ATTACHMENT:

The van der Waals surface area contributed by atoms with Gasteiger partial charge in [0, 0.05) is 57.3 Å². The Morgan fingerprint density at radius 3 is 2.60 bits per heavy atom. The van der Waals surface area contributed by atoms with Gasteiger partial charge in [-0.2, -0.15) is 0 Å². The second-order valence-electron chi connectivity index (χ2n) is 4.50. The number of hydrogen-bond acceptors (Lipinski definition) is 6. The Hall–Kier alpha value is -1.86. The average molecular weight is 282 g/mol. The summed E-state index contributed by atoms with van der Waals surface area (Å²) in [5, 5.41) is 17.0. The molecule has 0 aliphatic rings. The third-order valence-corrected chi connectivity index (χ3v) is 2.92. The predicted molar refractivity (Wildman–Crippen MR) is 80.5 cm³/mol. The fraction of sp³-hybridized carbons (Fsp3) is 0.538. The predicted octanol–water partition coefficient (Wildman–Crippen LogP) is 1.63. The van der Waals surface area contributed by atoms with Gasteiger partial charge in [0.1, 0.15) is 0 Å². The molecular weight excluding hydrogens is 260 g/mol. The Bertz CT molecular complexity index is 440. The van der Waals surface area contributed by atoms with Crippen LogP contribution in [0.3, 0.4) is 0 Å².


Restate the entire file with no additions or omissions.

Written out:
The van der Waals surface area contributed by atoms with Gasteiger partial charge in [0, 0.05) is 57.3 Å². The Morgan fingerprint density at radius 3 is 2.60 bits per heavy atom. The van der Waals surface area contributed by atoms with Gasteiger partial charge in [-0.2, -0.15) is 0 Å². The second-order valence-electron chi connectivity index (χ2n) is 4.50. The number of hydrogen-bond acceptors (Lipinski definition) is 6. The Hall–Kier alpha value is -1.86. The average molecular weight is 282 g/mol. The summed E-state index contributed by atoms with van der Waals surface area (Å²) in [5, 5.41) is 17.0. The molecule has 0 aliphatic rings. The third-order valence-corrected chi connectivity index (χ3v) is 2.92. The predicted molar refractivity (Wildman–Crippen MR) is 80.5 cm³/mol. The fraction of sp³-hybridized carbons (Fsp3) is 0.538. The predicted octanol–water partition coefficient (Wildman–Crippen LogP) is 1.63. The van der Waals surface area contributed by atoms with Gasteiger partial charge in [0.1, 0.15) is 0 Å². The molecular weight excluding hydrogens is 260 g/mol. The Bertz CT molecular complexity index is 440. The van der Waals surface area contributed by atoms with Crippen LogP contribution in [0.3, 0.4) is 0 Å².